After listening to the debate on Capitol Hill this year over the immigration issue, the following quote seems to sum up general feelings among the Republican leadership:
Few of their children in the country use English; they import many books from Mexico... The signs on our streets have inscriptions in both languages, and in some places only Spanish. They begin of late to make all their bonds and other legal writings in their own language, which (though, I think it not ought to be) are allowed good in our courts, where the Latino business so increases that there is constant need of interpreters; and I suppose in a few years they will also be necessary in the Legislature, to tell one half of our legislators what the other half say....Unless this stream of immigration is turned...they will so outnumber us that all the advantages we have will not be able to preserve our language, and even our government will become precarious.Okay, now that you've read the quote, I have something to admit. I lied a little. The original quote has the words "German", Germany" and "Germans" instead of "Spanish", "Mexico" and "Latinos"; and the quote is from 1751, by an up-and-coming Philadelphia civic leader, one Benjamin Franklin, who was concerned about the influx of German immigrants in the City of Brotherly Love.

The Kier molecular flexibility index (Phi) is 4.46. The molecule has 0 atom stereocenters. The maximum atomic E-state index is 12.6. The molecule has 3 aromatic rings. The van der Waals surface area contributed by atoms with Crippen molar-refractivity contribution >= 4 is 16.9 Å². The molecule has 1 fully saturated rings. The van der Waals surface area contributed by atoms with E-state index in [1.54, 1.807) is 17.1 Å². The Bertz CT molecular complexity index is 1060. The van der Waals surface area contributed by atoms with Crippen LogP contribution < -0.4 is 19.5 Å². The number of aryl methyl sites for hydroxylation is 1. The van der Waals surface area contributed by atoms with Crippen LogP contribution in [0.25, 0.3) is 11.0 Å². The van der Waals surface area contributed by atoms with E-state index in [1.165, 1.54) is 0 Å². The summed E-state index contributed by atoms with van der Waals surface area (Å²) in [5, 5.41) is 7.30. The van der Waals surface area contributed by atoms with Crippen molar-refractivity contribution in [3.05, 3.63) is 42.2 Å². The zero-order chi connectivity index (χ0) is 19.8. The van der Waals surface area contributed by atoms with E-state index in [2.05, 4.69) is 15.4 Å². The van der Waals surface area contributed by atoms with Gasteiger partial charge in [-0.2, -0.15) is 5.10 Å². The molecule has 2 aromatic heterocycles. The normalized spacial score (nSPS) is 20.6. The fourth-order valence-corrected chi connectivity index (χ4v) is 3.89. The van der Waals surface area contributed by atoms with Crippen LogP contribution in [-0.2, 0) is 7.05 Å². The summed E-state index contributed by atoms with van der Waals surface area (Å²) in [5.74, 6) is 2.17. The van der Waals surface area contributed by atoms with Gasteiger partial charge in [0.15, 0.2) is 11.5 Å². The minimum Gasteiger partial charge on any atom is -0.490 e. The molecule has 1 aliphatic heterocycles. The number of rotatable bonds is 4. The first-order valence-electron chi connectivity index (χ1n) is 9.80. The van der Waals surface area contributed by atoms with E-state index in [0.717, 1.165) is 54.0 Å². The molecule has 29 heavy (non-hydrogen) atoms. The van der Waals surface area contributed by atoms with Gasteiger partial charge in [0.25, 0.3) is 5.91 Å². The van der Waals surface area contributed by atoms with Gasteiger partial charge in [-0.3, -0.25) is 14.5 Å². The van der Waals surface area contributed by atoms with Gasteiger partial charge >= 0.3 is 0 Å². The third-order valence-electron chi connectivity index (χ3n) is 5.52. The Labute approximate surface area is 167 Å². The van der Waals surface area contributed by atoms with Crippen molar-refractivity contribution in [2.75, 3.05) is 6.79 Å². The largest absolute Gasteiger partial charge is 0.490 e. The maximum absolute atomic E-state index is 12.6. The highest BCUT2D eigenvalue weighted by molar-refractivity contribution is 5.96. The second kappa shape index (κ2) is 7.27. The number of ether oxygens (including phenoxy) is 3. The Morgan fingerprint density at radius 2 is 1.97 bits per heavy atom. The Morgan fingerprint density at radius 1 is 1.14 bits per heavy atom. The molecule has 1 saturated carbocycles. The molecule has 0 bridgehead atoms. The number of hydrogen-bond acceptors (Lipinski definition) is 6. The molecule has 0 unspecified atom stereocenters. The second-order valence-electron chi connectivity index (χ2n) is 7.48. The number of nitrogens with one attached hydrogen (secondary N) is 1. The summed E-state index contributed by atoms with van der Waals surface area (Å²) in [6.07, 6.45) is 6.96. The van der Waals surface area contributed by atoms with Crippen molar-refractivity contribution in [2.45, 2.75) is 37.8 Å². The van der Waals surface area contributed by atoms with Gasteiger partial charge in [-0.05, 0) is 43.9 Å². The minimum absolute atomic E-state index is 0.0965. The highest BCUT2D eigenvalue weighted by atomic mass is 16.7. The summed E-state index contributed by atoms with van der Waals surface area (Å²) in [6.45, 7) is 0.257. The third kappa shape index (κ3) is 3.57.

My point, of course, is that the anti-immigrant arguments we have been hearing recently have been around for over 250 years. Guess what? The dire predictions of the annihilation of American culture from immigration have never come true.
Isn't it time we put these tired arguments behind us?